untiring sharer. In the case of some of them, such as the abolition of colonial slavery, the amendment of the criminal law, and the improvement of the destructive and demoralizing poor-laws, both wisdom and humanity demanded the reform. His speeches upon these subjects, even if they remained alone, instead of being merely instances of his continuous and consistent effort to make his influence beneficial to the nation, would amply prove him to have been earnest, outspoken, and enlightened, in performance of the legislative duties of his brief official life. But he had, at the same time, judicial duties to perform; and it is in reference to his competency to these that detraction has been busiest against his fame. We think it quite probable that he was less deeply learned in the technicalities and precedents of law than many of his predecessors had been, but he was a master of its principles, and he made up by prodigious toil and care for any deficiencies. He gave, moreover, more hours in the day, and more days, than had been usual to the court, and by this means, and by his unequaled quickness and activity of mind together, he left not a single appeal unheard, nor one letter unanswered." In dispensing the extensive patronage of his office, he had the rare merit of doing nothing that the malignancy of spite could found a censure or a cavil on, whilst he left, on quitting power, more than one glad and grateful home, made happy by his unexpected kindness.
Lord Brougham remained in office little more than four years. His subsequent position in the Upper House has been that of an independent peer. During that long portion of the intervening time in which his activity in Parliament was unabated, there was sometimes a purpose to be served by representing him as one who had abandoned and opposed his former views, and had been, in fact, without any obvious or sufficient motive, guilty of that very tergiversation with which he charged Canning, in the memorable scene between them during the debate on Catholic Emancipation, in 1823. But when we look at the particulars on which it is attempted to substantiate this sweeping charge, they are found to be contemptibly inadequate to any such design; the facts arrayed against him showing, not that he has proved a traitor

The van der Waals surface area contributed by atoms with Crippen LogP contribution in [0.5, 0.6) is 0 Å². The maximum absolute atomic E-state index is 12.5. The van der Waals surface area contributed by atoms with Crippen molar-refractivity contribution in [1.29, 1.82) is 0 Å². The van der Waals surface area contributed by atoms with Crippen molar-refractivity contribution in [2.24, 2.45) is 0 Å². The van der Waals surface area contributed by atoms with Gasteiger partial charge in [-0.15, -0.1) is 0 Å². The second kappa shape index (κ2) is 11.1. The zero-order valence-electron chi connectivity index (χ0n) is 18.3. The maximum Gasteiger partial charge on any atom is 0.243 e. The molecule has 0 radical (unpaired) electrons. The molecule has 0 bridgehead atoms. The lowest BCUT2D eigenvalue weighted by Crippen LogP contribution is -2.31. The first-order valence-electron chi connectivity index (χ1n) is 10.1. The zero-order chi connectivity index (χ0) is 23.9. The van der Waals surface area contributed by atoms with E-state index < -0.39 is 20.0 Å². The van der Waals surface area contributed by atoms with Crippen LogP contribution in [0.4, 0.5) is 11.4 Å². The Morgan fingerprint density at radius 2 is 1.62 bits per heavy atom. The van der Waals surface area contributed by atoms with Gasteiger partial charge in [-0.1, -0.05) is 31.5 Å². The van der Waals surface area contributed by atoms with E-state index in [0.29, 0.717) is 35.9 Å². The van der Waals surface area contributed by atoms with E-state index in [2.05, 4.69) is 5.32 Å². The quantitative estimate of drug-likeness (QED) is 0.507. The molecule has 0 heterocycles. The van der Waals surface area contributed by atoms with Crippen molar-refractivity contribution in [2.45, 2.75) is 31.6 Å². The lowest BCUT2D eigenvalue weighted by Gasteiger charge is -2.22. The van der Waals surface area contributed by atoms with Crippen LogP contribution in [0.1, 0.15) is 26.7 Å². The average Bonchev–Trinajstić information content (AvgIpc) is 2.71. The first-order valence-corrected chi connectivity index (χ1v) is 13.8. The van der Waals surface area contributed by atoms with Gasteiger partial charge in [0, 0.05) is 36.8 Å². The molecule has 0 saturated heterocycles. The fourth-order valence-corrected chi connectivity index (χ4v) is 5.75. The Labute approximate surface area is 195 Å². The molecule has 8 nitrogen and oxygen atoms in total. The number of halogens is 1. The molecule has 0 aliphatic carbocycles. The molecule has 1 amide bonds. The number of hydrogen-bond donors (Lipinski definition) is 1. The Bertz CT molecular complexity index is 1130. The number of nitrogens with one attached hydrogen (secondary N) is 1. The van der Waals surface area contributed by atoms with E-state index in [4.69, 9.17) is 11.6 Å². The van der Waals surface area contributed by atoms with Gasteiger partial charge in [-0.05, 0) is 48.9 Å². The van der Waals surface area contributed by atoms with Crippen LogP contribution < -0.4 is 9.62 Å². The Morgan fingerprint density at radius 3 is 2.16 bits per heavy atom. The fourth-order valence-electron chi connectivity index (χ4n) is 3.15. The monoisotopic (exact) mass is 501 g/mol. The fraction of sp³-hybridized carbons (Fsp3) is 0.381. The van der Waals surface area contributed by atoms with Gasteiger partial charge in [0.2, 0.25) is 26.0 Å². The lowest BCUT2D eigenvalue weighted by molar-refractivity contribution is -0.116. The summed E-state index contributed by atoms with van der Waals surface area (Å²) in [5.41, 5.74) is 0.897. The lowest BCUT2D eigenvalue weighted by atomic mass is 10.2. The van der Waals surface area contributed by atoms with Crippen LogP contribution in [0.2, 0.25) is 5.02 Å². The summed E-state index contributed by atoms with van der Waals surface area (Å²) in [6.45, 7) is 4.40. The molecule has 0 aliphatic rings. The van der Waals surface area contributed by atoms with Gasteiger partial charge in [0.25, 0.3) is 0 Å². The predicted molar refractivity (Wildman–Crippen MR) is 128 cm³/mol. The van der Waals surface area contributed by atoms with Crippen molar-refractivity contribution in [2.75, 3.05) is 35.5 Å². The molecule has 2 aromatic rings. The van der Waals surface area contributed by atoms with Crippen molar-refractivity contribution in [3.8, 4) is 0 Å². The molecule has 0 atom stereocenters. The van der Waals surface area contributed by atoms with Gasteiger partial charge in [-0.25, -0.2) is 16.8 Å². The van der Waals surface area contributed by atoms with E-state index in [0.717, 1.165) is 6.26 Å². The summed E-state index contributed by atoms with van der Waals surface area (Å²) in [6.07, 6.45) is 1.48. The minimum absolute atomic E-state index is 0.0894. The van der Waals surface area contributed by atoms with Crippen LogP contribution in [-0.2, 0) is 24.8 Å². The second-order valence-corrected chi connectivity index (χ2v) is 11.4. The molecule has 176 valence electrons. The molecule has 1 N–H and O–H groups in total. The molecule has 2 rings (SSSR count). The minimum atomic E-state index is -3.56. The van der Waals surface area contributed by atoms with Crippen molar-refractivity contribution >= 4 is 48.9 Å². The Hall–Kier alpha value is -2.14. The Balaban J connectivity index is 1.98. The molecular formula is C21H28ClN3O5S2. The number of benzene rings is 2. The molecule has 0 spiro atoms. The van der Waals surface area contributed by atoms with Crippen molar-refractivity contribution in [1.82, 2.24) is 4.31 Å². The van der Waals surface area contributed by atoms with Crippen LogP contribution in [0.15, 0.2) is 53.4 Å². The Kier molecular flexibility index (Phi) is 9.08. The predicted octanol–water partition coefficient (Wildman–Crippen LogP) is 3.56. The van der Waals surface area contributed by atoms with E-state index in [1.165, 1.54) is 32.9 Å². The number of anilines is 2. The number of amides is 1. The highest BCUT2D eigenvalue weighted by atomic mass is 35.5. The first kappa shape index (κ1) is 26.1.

to any of the great principles of liberty and progress, or to any momentous policy, that he had ever advocated earnestly in earlier years, but that he has not chosen to be bound by the shibboleth of any of the parties in the state. His opposition to the Whig ministry under Lord Melbourne, in which the charge originated, began reluctantly: and, as he himself proclaimed, at the conclusion of a masterly and eloquent defense, wrung from him by an imputation of the kind within the House
"Only began, as every man in the country knew, and as those slanderous assailants alone willfully forgot, when the government took a new line against reform of Parliament, and other reforms; and when on that, and on their
extravagant civil list, and their Canada Bills, and their slave-question, they had compelled him to oppose them, if he did not mean to abandon all his most sacred and most constantly avowed principles and feelings upon the whole policy of the state. These things were quite notorious-they were facts, and even had dates, which at once dispelled the whole charges made by willful fabrications out of doors, and at length, with an indiscre tion to which great wits are too subject, brought forward by a cabinet minister in that House."
Since his emancipation from the toils of office, in 1834, his lordship has engaged in a career of literature which, at any previous time, must have been, even to his unexampled industry, impracticable. It is true that the greater portion of his "Discourse of Natural Theology" was written whilst he held the Great Seal, but, amidst the cares that pressed upon him, "it was impossible to finish the work." The revision and conclusion of this philosophical discourse was one of the first fruits of subsequent leisure. The edition of Paley's treatise on the same subject, with scientific notes and illustrations, in the preparation of which Sir Charles Bell was his colleague, and the "Dialogues on Instinct," were the next ripe produce of his lordship's versatile ability. these there has succeeded a considerable series of Lives of Philosophers, Men of Letters, and Statesmen of the time of George the Third-a collection of biographies, full of interesting information, and richly interspersed with criticisms which, themselves, occasionally need a passing word of comment. To the consideration of some of these productions we would gladly turn had we the space.